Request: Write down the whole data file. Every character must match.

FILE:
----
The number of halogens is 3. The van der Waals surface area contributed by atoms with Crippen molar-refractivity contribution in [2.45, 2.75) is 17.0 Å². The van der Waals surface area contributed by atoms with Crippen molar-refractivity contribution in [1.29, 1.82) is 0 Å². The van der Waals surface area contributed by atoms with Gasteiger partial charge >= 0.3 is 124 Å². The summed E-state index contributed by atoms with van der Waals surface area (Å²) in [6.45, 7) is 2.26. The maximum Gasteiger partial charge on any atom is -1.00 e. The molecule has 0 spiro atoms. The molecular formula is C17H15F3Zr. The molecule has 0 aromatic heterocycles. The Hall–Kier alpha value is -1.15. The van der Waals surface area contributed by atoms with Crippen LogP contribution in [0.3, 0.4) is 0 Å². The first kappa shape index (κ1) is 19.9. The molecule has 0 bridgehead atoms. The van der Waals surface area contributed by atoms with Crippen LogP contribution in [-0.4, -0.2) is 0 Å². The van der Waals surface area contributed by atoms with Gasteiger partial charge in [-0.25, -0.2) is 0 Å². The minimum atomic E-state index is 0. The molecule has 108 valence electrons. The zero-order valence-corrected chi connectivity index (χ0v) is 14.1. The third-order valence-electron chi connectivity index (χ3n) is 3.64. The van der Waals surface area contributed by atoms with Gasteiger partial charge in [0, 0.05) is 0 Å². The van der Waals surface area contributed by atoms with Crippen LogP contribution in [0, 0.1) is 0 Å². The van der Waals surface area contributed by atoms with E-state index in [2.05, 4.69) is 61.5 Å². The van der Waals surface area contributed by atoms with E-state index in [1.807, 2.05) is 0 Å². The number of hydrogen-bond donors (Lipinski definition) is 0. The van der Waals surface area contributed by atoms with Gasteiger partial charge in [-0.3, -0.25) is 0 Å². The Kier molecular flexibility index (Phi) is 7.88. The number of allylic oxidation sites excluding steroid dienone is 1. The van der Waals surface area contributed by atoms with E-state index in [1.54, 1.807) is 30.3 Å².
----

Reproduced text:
The number of halogens is 3. The van der Waals surface area contributed by atoms with Crippen molar-refractivity contribution in [2.45, 2.75) is 17.0 Å². The van der Waals surface area contributed by atoms with Crippen molar-refractivity contribution in [1.29, 1.82) is 0 Å². The van der Waals surface area contributed by atoms with Gasteiger partial charge >= 0.3 is 124 Å². The summed E-state index contributed by atoms with van der Waals surface area (Å²) in [6.45, 7) is 2.26. The maximum Gasteiger partial charge on any atom is -1.00 e. The molecule has 0 spiro atoms. The molecular formula is C17H15F3Zr. The molecule has 0 aromatic heterocycles. The Hall–Kier alpha value is -1.15. The van der Waals surface area contributed by atoms with Crippen LogP contribution in [0.3, 0.4) is 0 Å². The first kappa shape index (κ1) is 19.9. The molecule has 0 bridgehead atoms. The van der Waals surface area contributed by atoms with Crippen LogP contribution in [-0.4, -0.2) is 0 Å². The van der Waals surface area contributed by atoms with Gasteiger partial charge in [-0.25, -0.2) is 0 Å². The minimum atomic E-state index is 0. The molecule has 108 valence electrons. The zero-order valence-corrected chi connectivity index (χ0v) is 14.1. The third-order valence-electron chi connectivity index (χ3n) is 3.64. The van der Waals surface area contributed by atoms with Gasteiger partial charge in [0, 0.05) is 0 Å². The van der Waals surface area contributed by atoms with Crippen LogP contribution in [0, 0.1) is 0 Å². The van der Waals surface area contributed by atoms with E-state index in [2.05, 4.69) is 61.5 Å². The van der Waals surface area contributed by atoms with E-state index in [1.807, 2.05) is 0 Å². The number of hydrogen-bond donors (Lipinski definition) is 0. The van der Waals surface area contributed by atoms with Gasteiger partial charge in [-0.3, -0.25) is 0 Å². The Kier molecular flexibility index (Phi) is 7.88. The number of allylic oxidation sites excluding steroid dienone is 1. The van der Waals surface area contributed by atoms with E-state index in [1.54, 1.807) is 30.3 Å².